Recovery Point Objective (RPO)

Location: on the Dashboard page.
Access path: Dashboard tab on the menu bar.

This pane presents the status of snapshot history relative to RPO for Local Recovery and Remote Recovery servers and for NetApp storages.

RPO is the maximum tolerable period of time in which data might be lost due to a major incident. In other words, RPO is the maximum tolerable interval between snapshots.

If you set the desired RPO value and select the Check RPO Health check box in the server or storage details, the Recovery Console compares the latest snapshot age with the set RPO value and shows the result on the Recovery Point Objective pane.

There are three possible RPO statuses, they are based on the age of the last snapshot:

  • Green status: Servers and storages whose last snapshot is no older than twice the RPO interval.
  • Yellow status: Servers and storages whose last snapshot is older than twice the RPO interval and no older than four times the RPO interval.
  • Red status: Servers and storages whose last snapshot is older than four times the RPO interval.

If snapshots of a server or a storage are taken within a certain time interval (for example, during working hours), the RPO status outside of this interval is not changed.

If the RPO status for a “Local” location is RED, then the RPO status for the corresponding “Cloud” location (i.e., Dallas, Ashburn, etc.) will also be RED (or will be soon) as the local copy is the source of the cloud data.

You can follow up on servers with yellow or red status. If the server is local and contains snapshots taken by FalconStor:

  1. Verify that FalconStor DiskSafe on the server is functioning properly. Verify that all applicable services—FalconStor DiskSafe, Intelligent Management Agent, Microsoft iSCSI—are running.
  2. If DiskSafe is found to be functioning properly, check the available storage on the CDP where this server is protected (can be viewed under Admin, Reports, Acronis Local Cloud Hubs Storage Report).
  3. If CDP storage is the culprit, open a support ticket.
  4. If you cannot determine why the status is not green, open a support ticket.

If the server is local and contains snapshots taken by Acronis:

  1. Verify that the Acronis Managed Machine Service is running on the production server.
  2. Verify that the local Acronis Storage Node is functioning properly. To do so, use either Remote Desktop (RDP) or vSphere Client to check that the virtual machine with Acronis Storage Node is powered on and that the Acronis Storage Node Service is running.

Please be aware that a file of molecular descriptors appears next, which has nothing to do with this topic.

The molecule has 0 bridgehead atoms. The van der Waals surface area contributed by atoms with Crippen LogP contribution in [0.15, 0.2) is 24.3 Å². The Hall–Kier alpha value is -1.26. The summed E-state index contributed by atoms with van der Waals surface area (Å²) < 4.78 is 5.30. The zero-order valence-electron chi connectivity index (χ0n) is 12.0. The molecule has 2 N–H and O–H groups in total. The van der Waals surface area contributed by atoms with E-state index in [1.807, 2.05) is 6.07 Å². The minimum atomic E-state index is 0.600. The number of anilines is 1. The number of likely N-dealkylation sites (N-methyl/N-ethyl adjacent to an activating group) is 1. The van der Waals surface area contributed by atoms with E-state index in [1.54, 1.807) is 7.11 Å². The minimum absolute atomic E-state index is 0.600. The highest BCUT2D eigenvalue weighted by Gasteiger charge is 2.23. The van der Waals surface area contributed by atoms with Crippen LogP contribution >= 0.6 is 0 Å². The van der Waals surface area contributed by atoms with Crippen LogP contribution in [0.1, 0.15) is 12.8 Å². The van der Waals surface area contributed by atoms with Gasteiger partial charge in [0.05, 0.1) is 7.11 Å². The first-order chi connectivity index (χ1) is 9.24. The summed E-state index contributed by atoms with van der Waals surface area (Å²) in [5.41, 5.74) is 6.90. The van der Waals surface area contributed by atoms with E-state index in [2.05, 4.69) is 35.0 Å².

3. Check the network connection between the server and the storage node.
  4. Verify that the production server backups are successfully created on the local Acronis Storage Node. To do so, use RDP to connect to the machine with Acronis Backup Management Server. There, check the production server status, check the available space in the managed vault where the backups are stored, and access the vault to verify that the backups are present there.
  5. If you cannot determine why the status is not green, open a support ticket.

If the server is remote:

  1. Determine how many servers are RED.
  2. If only a few remote servers are RED, see solution for local servers.
  3. If all servers are GREEN locally but RED remotely, check VPN connectivity to the cloud.
  4. If VPN connectivity is established and operating correctly, open a support ticket.
  5. If VPN connectivity is found to be in error on the Acronis site, open a support ticket.

Available operations:

  • Filter the data by selecting one of the following:
    • a different cloud location, local or remote, in the drop-down list box.
    • a different object type in the drop-down list box.
    • a different certification status in the drop-down list box.
    • a colored (status) wedge in the pie chart.
  • Drill-down to a server’s details by clicking its name in the server list.
  • Open a tooltip showing the certification details for a particular server by holding the mouse pointer over its Certified icon.

See also: